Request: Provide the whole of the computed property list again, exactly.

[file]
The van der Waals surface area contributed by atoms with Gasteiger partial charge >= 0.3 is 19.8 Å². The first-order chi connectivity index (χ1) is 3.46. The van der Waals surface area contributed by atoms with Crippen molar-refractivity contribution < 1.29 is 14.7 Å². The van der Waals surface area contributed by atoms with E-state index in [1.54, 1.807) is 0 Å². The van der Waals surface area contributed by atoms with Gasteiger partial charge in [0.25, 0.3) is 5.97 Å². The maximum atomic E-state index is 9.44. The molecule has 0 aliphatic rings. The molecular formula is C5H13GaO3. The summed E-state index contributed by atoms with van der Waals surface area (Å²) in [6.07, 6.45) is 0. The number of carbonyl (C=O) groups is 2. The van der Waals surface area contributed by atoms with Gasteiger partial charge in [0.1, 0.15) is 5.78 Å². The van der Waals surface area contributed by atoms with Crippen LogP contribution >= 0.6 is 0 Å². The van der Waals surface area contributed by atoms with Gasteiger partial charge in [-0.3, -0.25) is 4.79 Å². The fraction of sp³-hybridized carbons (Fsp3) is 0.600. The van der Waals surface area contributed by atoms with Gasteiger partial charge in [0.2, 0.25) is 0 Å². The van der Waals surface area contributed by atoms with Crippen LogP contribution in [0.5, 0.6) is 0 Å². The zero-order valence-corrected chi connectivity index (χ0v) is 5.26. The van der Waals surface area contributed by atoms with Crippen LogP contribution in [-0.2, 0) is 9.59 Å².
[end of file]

The van der Waals surface area contributed by atoms with Gasteiger partial charge >= 0.3 is 19.8 Å². The first-order chi connectivity index (χ1) is 3.46. The van der Waals surface area contributed by atoms with Crippen molar-refractivity contribution < 1.29 is 14.7 Å². The van der Waals surface area contributed by atoms with E-state index in [1.54, 1.807) is 0 Å². The van der Waals surface area contributed by atoms with Gasteiger partial charge in [0.25, 0.3) is 5.97 Å². The maximum atomic E-state index is 9.44. The molecule has 0 aliphatic rings. The molecular formula is C5H13GaO3. The summed E-state index contributed by atoms with van der Waals surface area (Å²) in [6.07, 6.45) is 0. The number of carbonyl (C=O) groups is 2. The van der Waals surface area contributed by atoms with Gasteiger partial charge in [0.1, 0.15) is 5.78 Å². The van der Waals surface area contributed by atoms with Crippen LogP contribution >= 0.6 is 0 Å². The van der Waals surface area contributed by atoms with Gasteiger partial charge in [-0.3, -0.25) is 4.79 Å². The fraction of sp³-hybridized carbons (Fsp3) is 0.600. The van der Waals surface area contributed by atoms with Gasteiger partial charge in [0.2, 0.25) is 0 Å². The van der Waals surface area contributed by atoms with Crippen LogP contribution in [0.5, 0.6) is 0 Å². The zero-order valence-corrected chi connectivity index (χ0v) is 5.26. The van der Waals surface area contributed by atoms with Crippen LogP contribution in [-0.2, 0) is 9.59 Å².